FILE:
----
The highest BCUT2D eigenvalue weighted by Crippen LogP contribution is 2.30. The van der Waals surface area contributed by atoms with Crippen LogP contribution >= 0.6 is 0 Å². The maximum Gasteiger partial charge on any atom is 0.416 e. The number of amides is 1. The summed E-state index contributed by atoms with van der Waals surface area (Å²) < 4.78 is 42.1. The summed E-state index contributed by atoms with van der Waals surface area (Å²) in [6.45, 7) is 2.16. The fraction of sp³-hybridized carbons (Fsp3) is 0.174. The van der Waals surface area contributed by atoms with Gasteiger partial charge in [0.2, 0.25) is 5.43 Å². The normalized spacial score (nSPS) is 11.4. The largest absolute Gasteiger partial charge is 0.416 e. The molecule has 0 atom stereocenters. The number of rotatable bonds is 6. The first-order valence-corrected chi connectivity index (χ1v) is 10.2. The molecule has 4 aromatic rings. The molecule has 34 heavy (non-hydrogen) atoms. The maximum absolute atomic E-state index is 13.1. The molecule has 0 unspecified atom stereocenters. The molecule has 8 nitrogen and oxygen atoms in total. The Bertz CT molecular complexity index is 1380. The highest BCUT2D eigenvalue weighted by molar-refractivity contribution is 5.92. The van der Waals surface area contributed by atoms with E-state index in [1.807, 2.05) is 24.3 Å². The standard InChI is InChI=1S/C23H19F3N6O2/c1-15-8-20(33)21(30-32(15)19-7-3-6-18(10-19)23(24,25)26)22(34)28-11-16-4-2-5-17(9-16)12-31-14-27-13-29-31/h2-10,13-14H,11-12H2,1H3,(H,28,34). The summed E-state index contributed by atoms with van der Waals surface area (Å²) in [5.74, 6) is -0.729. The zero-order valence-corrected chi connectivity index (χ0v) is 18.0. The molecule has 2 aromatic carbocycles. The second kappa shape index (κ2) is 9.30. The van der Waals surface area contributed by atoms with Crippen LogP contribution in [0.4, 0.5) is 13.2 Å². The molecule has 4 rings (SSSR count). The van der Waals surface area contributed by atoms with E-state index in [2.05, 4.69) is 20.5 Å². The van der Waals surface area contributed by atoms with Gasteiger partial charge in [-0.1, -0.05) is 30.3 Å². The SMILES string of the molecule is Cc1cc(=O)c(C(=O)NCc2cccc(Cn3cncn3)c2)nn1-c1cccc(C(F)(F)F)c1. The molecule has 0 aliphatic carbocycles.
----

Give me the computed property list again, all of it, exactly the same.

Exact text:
The highest BCUT2D eigenvalue weighted by Crippen LogP contribution is 2.30. The van der Waals surface area contributed by atoms with Crippen LogP contribution >= 0.6 is 0 Å². The maximum Gasteiger partial charge on any atom is 0.416 e. The number of amides is 1. The summed E-state index contributed by atoms with van der Waals surface area (Å²) < 4.78 is 42.1. The summed E-state index contributed by atoms with van der Waals surface area (Å²) in [6.45, 7) is 2.16. The fraction of sp³-hybridized carbons (Fsp3) is 0.174. The van der Waals surface area contributed by atoms with Gasteiger partial charge in [0.2, 0.25) is 5.43 Å². The normalized spacial score (nSPS) is 11.4. The largest absolute Gasteiger partial charge is 0.416 e. The molecule has 0 atom stereocenters. The number of rotatable bonds is 6. The first-order valence-corrected chi connectivity index (χ1v) is 10.2. The molecule has 4 aromatic rings. The molecule has 34 heavy (non-hydrogen) atoms. The maximum absolute atomic E-state index is 13.1. The molecule has 0 unspecified atom stereocenters. The molecule has 8 nitrogen and oxygen atoms in total. The Bertz CT molecular complexity index is 1380. The highest BCUT2D eigenvalue weighted by molar-refractivity contribution is 5.92. The van der Waals surface area contributed by atoms with E-state index in [1.807, 2.05) is 24.3 Å². The standard InChI is InChI=1S/C23H19F3N6O2/c1-15-8-20(33)21(30-32(15)19-7-3-6-18(10-19)23(24,25)26)22(34)28-11-16-4-2-5-17(9-16)12-31-14-27-13-29-31/h2-10,13-14H,11-12H2,1H3,(H,28,34). The summed E-state index contributed by atoms with van der Waals surface area (Å²) in [5.74, 6) is -0.729. The zero-order valence-corrected chi connectivity index (χ0v) is 18.0. The molecule has 2 aromatic carbocycles. The second kappa shape index (κ2) is 9.30. The van der Waals surface area contributed by atoms with Crippen LogP contribution in [0.4, 0.5) is 13.2 Å². The molecule has 4 rings (SSSR count). The van der Waals surface area contributed by atoms with E-state index in [2.05, 4.69) is 20.5 Å². The van der Waals surface area contributed by atoms with Gasteiger partial charge in [-0.1, -0.05) is 30.3 Å². The SMILES string of the molecule is Cc1cc(=O)c(C(=O)NCc2cccc(Cn3cncn3)c2)nn1-c1cccc(C(F)(F)F)c1. The molecule has 0 aliphatic carbocycles.